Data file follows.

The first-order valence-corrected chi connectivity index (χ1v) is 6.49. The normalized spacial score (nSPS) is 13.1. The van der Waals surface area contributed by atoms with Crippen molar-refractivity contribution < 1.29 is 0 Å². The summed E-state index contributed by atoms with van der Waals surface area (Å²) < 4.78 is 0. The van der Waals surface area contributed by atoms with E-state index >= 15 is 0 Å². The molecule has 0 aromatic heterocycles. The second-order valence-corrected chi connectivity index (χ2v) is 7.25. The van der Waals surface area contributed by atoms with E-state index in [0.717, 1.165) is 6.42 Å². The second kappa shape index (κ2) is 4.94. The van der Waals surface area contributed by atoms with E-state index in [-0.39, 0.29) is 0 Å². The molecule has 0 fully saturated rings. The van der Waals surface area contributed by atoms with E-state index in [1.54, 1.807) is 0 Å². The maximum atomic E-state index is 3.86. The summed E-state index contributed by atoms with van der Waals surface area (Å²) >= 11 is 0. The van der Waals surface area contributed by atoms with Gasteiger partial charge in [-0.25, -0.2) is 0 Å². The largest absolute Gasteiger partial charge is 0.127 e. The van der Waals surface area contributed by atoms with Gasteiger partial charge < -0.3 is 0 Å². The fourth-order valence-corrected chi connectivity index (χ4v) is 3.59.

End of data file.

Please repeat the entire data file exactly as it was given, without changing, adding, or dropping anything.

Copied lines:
The first-order valence-corrected chi connectivity index (χ1v) is 6.49. The normalized spacial score (nSPS) is 13.1. The van der Waals surface area contributed by atoms with Crippen molar-refractivity contribution < 1.29 is 0 Å². The summed E-state index contributed by atoms with van der Waals surface area (Å²) < 4.78 is 0. The van der Waals surface area contributed by atoms with E-state index >= 15 is 0 Å². The molecule has 0 aromatic heterocycles. The second-order valence-corrected chi connectivity index (χ2v) is 7.25. The van der Waals surface area contributed by atoms with E-state index in [0.717, 1.165) is 6.42 Å². The second kappa shape index (κ2) is 4.94. The van der Waals surface area contributed by atoms with E-state index in [-0.39, 0.29) is 0 Å². The molecule has 0 fully saturated rings. The van der Waals surface area contributed by atoms with E-state index in [1.54, 1.807) is 0 Å². The maximum atomic E-state index is 3.86. The summed E-state index contributed by atoms with van der Waals surface area (Å²) >= 11 is 0. The van der Waals surface area contributed by atoms with Gasteiger partial charge in [-0.25, -0.2) is 0 Å². The largest absolute Gasteiger partial charge is 0.127 e. The van der Waals surface area contributed by atoms with Gasteiger partial charge < -0.3 is 0 Å². The fourth-order valence-corrected chi connectivity index (χ4v) is 3.59.